Tuesday, March 11, 2008

A Little Case of the Mondays...


Coming off an aggressive and exhausting weekend for many reasons I was not exactly amped to be staying out late again on a Monday to watch guitar heavy rock. But I know you people count on me and I owed it both of my readers to suck it up and approach this evening with an open mind and open ears. Despite the fullest of true intentions, my performance was on par with the band’s, sloppy and misguided with no end in sight.

By default I eat at Cabo fish taco when in NODA, but nothing about this night fired on target. After parking and observing a beyond appropriate number of showgoers for a Monday filing into the Neighborhood Theatre I began to get that feeling that the night was taking a turn for the worse. We just walked on past Cabo and the line that was spilling itself onto the concrete. Quick diversion as Phil and I meander the scenester traffic and grab Cubano’s from Salvador Deli. I can’t stomach a beer yet so I settle for a Root Beer, which makes me sluggish and full of sugar, I wasn’t helping myself at all.

8pm hits and we make our way into the door where I met with Gary, my personal neighbor and co-owner of the venue. He gets me in the doors and gives me the VIP treatment as he runs down the overhaul the venue has recently undergone. What once was a floor of seating as now been stripped down to open dance floor and elevated platforms with self VIP seating…changes that fast made this one of the better looking venues I been to. I’ve always liked the Neighborhood but now it looks and sounds great.

Can’t say the same for the opening act. Elevation from Seattle, referred to as Lo Mein for rest of the review. Lo Mein has a dilemma. This dilemma stems from a decent drummer, and alright guitarist and a leadman that sucks. This band had no focus. No clue. No hope. The songs trailed off into nothing as a instrument was either dropped or notes were so fumbling that they just kinda gave up. This band was loud in all the ways I hate loud bands.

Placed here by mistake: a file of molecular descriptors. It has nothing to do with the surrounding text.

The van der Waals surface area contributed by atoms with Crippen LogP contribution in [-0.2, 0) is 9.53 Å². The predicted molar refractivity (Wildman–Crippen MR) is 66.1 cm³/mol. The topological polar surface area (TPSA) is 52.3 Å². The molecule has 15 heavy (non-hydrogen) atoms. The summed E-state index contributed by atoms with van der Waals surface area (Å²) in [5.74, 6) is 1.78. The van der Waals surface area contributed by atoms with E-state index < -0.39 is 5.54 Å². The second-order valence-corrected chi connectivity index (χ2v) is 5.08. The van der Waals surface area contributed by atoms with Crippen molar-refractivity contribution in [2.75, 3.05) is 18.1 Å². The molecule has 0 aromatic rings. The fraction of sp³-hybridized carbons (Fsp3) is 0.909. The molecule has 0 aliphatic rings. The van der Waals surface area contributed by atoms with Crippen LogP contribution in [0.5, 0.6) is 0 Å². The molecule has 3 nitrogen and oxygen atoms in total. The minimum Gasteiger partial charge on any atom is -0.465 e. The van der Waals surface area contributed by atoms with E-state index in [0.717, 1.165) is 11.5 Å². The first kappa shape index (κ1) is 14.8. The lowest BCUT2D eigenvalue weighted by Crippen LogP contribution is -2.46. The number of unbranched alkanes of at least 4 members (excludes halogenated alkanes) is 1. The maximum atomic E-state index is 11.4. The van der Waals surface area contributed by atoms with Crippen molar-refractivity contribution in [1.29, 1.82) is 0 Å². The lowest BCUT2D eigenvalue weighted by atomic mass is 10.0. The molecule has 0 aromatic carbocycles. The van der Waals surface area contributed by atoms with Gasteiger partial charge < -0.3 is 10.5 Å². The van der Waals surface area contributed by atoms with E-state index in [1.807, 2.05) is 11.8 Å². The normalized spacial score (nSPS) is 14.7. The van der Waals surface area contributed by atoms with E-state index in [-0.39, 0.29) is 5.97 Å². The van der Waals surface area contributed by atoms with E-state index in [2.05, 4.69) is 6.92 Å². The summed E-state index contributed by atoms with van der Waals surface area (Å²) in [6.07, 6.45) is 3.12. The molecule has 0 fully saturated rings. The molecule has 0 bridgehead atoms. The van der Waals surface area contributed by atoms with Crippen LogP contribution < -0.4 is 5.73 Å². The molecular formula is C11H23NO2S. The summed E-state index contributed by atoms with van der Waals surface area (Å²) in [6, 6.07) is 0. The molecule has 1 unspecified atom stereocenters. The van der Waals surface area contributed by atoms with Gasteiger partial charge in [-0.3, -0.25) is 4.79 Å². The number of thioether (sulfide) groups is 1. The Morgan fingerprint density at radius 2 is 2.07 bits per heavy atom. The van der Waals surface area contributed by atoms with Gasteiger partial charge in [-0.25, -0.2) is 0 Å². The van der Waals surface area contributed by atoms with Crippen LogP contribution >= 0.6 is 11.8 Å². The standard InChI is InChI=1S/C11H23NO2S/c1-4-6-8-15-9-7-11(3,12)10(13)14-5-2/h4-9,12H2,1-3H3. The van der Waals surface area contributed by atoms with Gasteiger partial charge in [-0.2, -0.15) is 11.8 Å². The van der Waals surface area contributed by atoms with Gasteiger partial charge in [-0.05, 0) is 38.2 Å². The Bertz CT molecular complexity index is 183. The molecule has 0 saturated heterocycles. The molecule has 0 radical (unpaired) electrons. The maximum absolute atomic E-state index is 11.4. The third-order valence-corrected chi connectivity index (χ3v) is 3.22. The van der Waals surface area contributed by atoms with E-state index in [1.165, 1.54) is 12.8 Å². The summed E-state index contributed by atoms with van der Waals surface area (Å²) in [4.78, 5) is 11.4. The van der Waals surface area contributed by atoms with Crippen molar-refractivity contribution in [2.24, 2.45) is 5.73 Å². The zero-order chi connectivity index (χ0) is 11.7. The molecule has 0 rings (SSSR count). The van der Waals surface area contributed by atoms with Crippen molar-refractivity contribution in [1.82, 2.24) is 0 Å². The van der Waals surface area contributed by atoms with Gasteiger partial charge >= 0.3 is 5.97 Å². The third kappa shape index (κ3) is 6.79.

Note: Photo obviously taken 17yrs. ago

Up next were the Meat Puppets whom I hoped would be a tighter more refined sound. Turns out they were just older, louder and weird. Kinda like Ween on a bad night. They did play Plateau but it sounded rough and the singer trailed off on the last stanza forgetting the lyrics…sad. The band seemed out of practice, out of synch. There were numerous sound issues, bumping into mic stands and knocking a guitar over into a speaker that sent squealing reverb across the floor for the next few songs. The only highlight was a great version of Backwater, their true hit. The oddest part of their set wasn’t the country rock they played or even the cover of Tennessee Stud, what made it awkward was the crowd getting so into the show. Most folks seemed to be loving every second of it. The guy in front on me had such a blast that he passed out with two Bud tall boys in his hands before the set was even over. The group of 40 something women to my left were dressed as though they were hoping to sneak backstage of a Stones show in ’81…and they were singing along! Maybe I just didn’t know what the hell was going on, but this show was wearing me thin. What topped it off was the worst version of Lake of Fire I have ever heard. THEY WROTE THE SONG, WHY DO THEY MAKE IT SOUND LIKE CRAP????

I knew I had to document the Meat Puppets to say I’ve seen them, yes the band Nirvana made famous and played with on their Unplugged set, I took out the camera to learn that I had failed to charge the batteries. I’ll have that beer now.

By the time Built to Spill came on stage I was ready to go home. This wasn’t fair to the band. They sounded really good. Loud, but very controlled and far more polished that the previous acts. It’s a shame the openers took so long and played all over the place because I really took away from a band I like and have wanted to see. The stage setup was interesting with a backdrop slideshow of black and white art with a few color oil paintings flashed as well. What hurt the band was that after EVERY song they tuned their instruments. No band has ever song in a different key, especially not bands that play muffled reverb and feedback like it’s about to go up in price like oil.

They even joked about the incessant tuning. “After we finishing tuning we’ll actually play a song…we just need to tune up first.” Not funny after they began tuning as soon and the ensuing song ended.

I ended the show much like the bands were playing; unexpectedly and fuzzy. That is to say I didn’t stay to the end. Not Built to Spill’s fault, just fault of the night as a whole. So I’ll end this review in a similar fashion and just simply


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